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Consciousness and Subjective Reductionism

 
Poldano
 
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Poldano
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26 March 2017 21:56
 

This is a continuation of a discussion that originated in the Hall of Psychology.

Here is the relevant thread fragment:

Jb8989 - 26 March 2017 03:11 PM
Poldano - 26 March 2017 12:03 AM
Jb8989 - 24 March 2017 04:44 PM
Poldano - 23 March 2017 11:37 PM
Jb8989 - 22 March 2017 12:48 PM

...

Consciousness is a fundamental force of nature that most people assume we understand because we understand things. But only 5% of matter we can perceive abides by the laws of physics as we understand them. You can render moot the idea of bright line sectioning off of degrees of consciousness by defining awareness as the ability to experience subjectivity. Which really isn’t that bad of definition. It makes correlates necessary for social agreement. Othwerwise, we’re stuck with the problem that our biology developed in such a way that the varying levels of cognition rely on one another for a type of integrated formation that creates consciousness. Memory to meta-cognition; Reasoning to situational awareness. Therefore, we can sort of measure extent, and toy around with categories, but not necessarily fundamental inner-specie distinctions. Not until we transform the laws of physics again.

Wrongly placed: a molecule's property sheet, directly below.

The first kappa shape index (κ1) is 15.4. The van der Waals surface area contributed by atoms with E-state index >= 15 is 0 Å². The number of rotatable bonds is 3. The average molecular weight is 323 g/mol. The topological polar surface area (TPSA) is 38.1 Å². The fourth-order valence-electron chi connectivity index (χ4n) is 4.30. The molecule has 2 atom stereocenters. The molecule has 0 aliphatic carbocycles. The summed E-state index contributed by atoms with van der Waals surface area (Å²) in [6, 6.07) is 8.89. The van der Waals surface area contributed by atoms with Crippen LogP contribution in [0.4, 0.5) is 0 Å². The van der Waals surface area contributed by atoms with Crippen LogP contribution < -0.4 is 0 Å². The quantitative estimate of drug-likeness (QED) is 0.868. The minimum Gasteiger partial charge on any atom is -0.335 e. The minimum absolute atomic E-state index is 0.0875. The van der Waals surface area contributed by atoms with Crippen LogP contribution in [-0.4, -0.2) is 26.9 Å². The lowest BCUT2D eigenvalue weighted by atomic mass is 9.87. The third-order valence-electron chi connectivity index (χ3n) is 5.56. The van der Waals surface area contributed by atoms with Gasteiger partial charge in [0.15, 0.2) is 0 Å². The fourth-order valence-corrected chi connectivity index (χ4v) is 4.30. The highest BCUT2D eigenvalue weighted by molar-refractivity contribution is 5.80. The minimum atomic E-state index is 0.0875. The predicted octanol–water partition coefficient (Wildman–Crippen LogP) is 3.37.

I think I basically agree with you. I’m not sure if consciousness is a single separate fundamental force of nature or an attribute of already known physical forces that cannot be detected by our current physical methods. A physics that does not recognize consciousness, in the specific sense of subjective experience that is equivalent to tangible existence to a subject, cannot provide a complete model of reality.

Well because it technically wouldn’t be a model of reality. It would be a model for perception. The distinction is subtle, but also probably important. IMO, it would be something like the linear development of degrees of cognition that the mind requires to project how most people can reasonably agree reality is experienced. Objectively? Well, maybe. This type of model would require an environment with rules that we can agree on beyond science, is the problem. Science is soft on society.